I'd fancied doing the three Broughton Sub 2ks as one big long day. But Trahenna on its own made a really nice afternoon walk, after our original plans for a family trip up Broad Law were hastily revised when we drove to the Megget Dam and found the cloud right down and some unexpected drizzle.
We parked in the car park behind the village hall, and set off up the A701 (no pavement ) for a couple of hundred metres before turning right onto the road that led up past Broughton Place. This road soon became a rougher track to a walkers' car park—but since we were doing a loop, parking up here didn't seem to make much sense.
Through the gate after the car park, and we immediately slanted SE up a faint ATV track towards a farm gate. Through the gate, we followed a path up onto Trahenna's west ridge, and up another steep pull to a fence junction.
Trahenna's summit is on a spur off the main ridge, so we hopped over the fence and followed a faint path up to the top, and a fairly unimpressive cairn. The views were much better, E to Penvalla and the Tweed valley stretching into the distance, S to Broad Law, still under cloud, and W towards Culter Fell and Tinto.
An angry squall had suddenly appeared to the NW, so we didn't stay too long, and headed W following a faint path traversing the head of Mere Cleuch immediately below Trahenna.
This path eventually took us to Ratchill hill, the prow high above Ratchill Farm, and also the turning point of the annual Greenmantle Dash, a New Year hangover-bursting race sponsored by a brewery…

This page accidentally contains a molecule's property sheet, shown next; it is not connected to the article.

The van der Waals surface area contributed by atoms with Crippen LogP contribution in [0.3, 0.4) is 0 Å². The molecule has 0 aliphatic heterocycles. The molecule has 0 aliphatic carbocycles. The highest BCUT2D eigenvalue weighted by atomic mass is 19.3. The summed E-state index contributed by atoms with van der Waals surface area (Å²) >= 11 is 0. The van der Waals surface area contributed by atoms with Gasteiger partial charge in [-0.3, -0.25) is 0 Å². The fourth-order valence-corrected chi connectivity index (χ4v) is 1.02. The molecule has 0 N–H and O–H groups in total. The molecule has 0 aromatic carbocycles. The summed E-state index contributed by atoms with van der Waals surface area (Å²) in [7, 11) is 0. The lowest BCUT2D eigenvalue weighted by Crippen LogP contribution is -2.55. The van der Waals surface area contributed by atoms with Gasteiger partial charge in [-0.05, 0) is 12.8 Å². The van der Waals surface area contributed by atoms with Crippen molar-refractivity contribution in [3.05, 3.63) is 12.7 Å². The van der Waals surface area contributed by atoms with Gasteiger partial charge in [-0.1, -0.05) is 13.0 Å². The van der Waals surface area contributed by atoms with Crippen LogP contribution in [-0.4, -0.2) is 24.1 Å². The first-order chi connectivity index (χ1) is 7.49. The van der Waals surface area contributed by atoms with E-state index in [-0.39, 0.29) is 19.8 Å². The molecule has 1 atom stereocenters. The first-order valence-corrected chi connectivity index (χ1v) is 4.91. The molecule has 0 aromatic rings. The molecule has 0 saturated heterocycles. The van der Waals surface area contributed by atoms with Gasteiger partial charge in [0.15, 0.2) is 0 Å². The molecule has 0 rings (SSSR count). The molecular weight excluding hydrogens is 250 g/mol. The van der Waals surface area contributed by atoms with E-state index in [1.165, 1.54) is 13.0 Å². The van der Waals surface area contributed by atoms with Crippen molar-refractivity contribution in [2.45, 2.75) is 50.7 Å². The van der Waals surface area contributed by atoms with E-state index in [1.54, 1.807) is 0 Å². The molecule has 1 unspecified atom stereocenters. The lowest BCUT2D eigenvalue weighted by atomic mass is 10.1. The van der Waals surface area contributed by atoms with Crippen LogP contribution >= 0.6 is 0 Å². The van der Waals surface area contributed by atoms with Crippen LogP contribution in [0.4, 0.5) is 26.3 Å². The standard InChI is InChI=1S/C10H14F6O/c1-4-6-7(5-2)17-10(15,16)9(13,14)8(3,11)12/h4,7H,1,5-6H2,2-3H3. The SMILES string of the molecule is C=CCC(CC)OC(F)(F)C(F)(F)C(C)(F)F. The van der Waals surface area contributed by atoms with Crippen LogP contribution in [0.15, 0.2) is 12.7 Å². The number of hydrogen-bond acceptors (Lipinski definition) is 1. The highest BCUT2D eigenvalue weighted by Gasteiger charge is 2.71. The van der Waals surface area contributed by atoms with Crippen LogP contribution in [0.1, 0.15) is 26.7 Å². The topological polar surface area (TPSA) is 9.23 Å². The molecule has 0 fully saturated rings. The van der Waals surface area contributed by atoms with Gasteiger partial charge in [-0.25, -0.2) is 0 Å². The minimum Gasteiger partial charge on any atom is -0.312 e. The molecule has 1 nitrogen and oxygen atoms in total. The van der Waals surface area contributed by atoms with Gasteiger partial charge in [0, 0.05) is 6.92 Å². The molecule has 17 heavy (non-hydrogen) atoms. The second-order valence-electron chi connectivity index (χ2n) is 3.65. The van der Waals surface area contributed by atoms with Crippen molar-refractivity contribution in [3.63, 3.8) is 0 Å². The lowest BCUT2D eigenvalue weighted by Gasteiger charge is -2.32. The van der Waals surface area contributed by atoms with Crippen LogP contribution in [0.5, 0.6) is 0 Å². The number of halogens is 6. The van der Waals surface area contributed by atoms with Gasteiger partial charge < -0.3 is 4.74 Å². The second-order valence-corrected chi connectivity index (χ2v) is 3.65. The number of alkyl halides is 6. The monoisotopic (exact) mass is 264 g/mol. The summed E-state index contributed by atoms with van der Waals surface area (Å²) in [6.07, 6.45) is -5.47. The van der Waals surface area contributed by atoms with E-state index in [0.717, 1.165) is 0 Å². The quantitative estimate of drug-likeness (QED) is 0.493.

I'd done the race once as an unfit teenager, so this time appreciated the gentler drop down a very steep slope to a gate. We followed the edge of a field, SE of Ratchill Farm, down to the road, just beside some surprisingly well-fortified security gates (with camera and flagpole flying Italian flag) at the farm road end.
We followed the road back into Broughton village, and since the Laurelbank tea shop was on the way back to the car, it seemed rude not to pay a visit. Coffee was good, chocolate cake was absolutely outstanding
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Warning Please note that hillwalking when there is snow lying requires an ice-axe, crampons and the knowledge, experience and skill to use them correctly. Summer routes may not be viable or appropriate in winter. See winter information on our skills and safety pages for more information.